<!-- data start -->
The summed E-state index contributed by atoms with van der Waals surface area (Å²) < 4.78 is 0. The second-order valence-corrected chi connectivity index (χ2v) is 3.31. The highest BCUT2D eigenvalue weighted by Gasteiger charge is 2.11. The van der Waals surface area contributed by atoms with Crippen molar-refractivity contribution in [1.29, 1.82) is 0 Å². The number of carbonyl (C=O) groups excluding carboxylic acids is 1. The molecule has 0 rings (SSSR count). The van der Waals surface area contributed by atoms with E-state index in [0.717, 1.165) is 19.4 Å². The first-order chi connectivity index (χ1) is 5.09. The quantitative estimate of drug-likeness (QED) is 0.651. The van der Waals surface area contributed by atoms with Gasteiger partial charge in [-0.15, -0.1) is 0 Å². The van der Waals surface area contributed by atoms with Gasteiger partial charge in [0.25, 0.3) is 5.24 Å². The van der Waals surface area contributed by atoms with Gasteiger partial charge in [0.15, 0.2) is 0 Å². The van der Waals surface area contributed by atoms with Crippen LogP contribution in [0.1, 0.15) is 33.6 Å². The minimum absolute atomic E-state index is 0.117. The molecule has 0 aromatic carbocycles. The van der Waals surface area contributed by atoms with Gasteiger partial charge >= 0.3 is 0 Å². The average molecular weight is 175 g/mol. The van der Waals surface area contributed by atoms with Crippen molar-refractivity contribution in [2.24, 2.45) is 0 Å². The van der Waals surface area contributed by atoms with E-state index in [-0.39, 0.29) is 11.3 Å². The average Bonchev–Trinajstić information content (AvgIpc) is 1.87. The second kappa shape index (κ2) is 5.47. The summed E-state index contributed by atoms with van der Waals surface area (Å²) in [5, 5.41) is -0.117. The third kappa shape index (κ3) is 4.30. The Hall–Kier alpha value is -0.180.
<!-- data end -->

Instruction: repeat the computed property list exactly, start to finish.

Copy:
The summed E-state index contributed by atoms with van der Waals surface area (Å²) < 4.78 is 0. The second-order valence-corrected chi connectivity index (χ2v) is 3.31. The highest BCUT2D eigenvalue weighted by Gasteiger charge is 2.11. The van der Waals surface area contributed by atoms with Crippen molar-refractivity contribution in [1.29, 1.82) is 0 Å². The number of carbonyl (C=O) groups excluding carboxylic acids is 1. The molecule has 0 rings (SSSR count). The van der Waals surface area contributed by atoms with E-state index in [0.717, 1.165) is 19.4 Å². The first-order chi connectivity index (χ1) is 5.09. The quantitative estimate of drug-likeness (QED) is 0.651. The van der Waals surface area contributed by atoms with Gasteiger partial charge in [-0.15, -0.1) is 0 Å². The van der Waals surface area contributed by atoms with Gasteiger partial charge in [0.25, 0.3) is 5.24 Å². The van der Waals surface area contributed by atoms with Gasteiger partial charge in [0.15, 0.2) is 0 Å². The van der Waals surface area contributed by atoms with Crippen LogP contribution in [0.1, 0.15) is 33.6 Å². The minimum absolute atomic E-state index is 0.117. The molecule has 0 aromatic carbocycles. The van der Waals surface area contributed by atoms with Gasteiger partial charge >= 0.3 is 0 Å². The average molecular weight is 175 g/mol. The van der Waals surface area contributed by atoms with Crippen molar-refractivity contribution in [2.24, 2.45) is 0 Å². The van der Waals surface area contributed by atoms with E-state index in [-0.39, 0.29) is 11.3 Å². The average Bonchev–Trinajstić information content (AvgIpc) is 1.87. The second kappa shape index (κ2) is 5.47. The summed E-state index contributed by atoms with van der Waals surface area (Å²) in [5, 5.41) is -0.117. The third kappa shape index (κ3) is 4.30. The Hall–Kier alpha value is -0.180.